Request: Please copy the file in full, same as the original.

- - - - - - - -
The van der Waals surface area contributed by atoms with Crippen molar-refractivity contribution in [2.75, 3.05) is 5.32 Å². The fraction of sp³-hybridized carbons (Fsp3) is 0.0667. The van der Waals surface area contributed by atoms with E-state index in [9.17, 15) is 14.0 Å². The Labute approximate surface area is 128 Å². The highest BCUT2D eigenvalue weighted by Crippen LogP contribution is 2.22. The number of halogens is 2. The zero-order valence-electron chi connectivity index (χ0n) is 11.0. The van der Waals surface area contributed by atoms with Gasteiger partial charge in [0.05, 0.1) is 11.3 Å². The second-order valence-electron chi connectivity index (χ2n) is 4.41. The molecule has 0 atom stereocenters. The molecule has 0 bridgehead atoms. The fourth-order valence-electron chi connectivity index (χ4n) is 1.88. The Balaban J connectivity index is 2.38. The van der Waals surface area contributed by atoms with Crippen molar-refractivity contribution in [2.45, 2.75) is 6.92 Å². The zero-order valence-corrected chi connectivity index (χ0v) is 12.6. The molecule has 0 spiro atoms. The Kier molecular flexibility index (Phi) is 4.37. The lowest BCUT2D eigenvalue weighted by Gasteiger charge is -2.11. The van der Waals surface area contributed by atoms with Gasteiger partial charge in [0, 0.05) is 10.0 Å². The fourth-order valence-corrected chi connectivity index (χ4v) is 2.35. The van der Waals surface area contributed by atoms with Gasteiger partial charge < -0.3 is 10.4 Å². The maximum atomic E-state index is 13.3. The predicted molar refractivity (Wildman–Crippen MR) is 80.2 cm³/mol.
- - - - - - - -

The van der Waals surface area contributed by atoms with Crippen molar-refractivity contribution in [2.75, 3.05) is 5.32 Å². The fraction of sp³-hybridized carbons (Fsp3) is 0.0667. The van der Waals surface area contributed by atoms with E-state index in [9.17, 15) is 14.0 Å². The Labute approximate surface area is 128 Å². The highest BCUT2D eigenvalue weighted by Crippen LogP contribution is 2.22. The number of halogens is 2. The zero-order valence-electron chi connectivity index (χ0n) is 11.0. The van der Waals surface area contributed by atoms with Gasteiger partial charge in [0.05, 0.1) is 11.3 Å². The second-order valence-electron chi connectivity index (χ2n) is 4.41. The molecule has 0 atom stereocenters. The molecule has 0 bridgehead atoms. The fourth-order valence-electron chi connectivity index (χ4n) is 1.88. The Balaban J connectivity index is 2.38. The van der Waals surface area contributed by atoms with Crippen molar-refractivity contribution in [2.45, 2.75) is 6.92 Å². The zero-order valence-corrected chi connectivity index (χ0v) is 12.6. The molecule has 0 spiro atoms. The Kier molecular flexibility index (Phi) is 4.37. The lowest BCUT2D eigenvalue weighted by Gasteiger charge is -2.11. The van der Waals surface area contributed by atoms with Gasteiger partial charge in [0, 0.05) is 10.0 Å². The fourth-order valence-corrected chi connectivity index (χ4v) is 2.35. The van der Waals surface area contributed by atoms with Gasteiger partial charge < -0.3 is 10.4 Å². The maximum atomic E-state index is 13.3. The predicted molar refractivity (Wildman–Crippen MR) is 80.2 cm³/mol.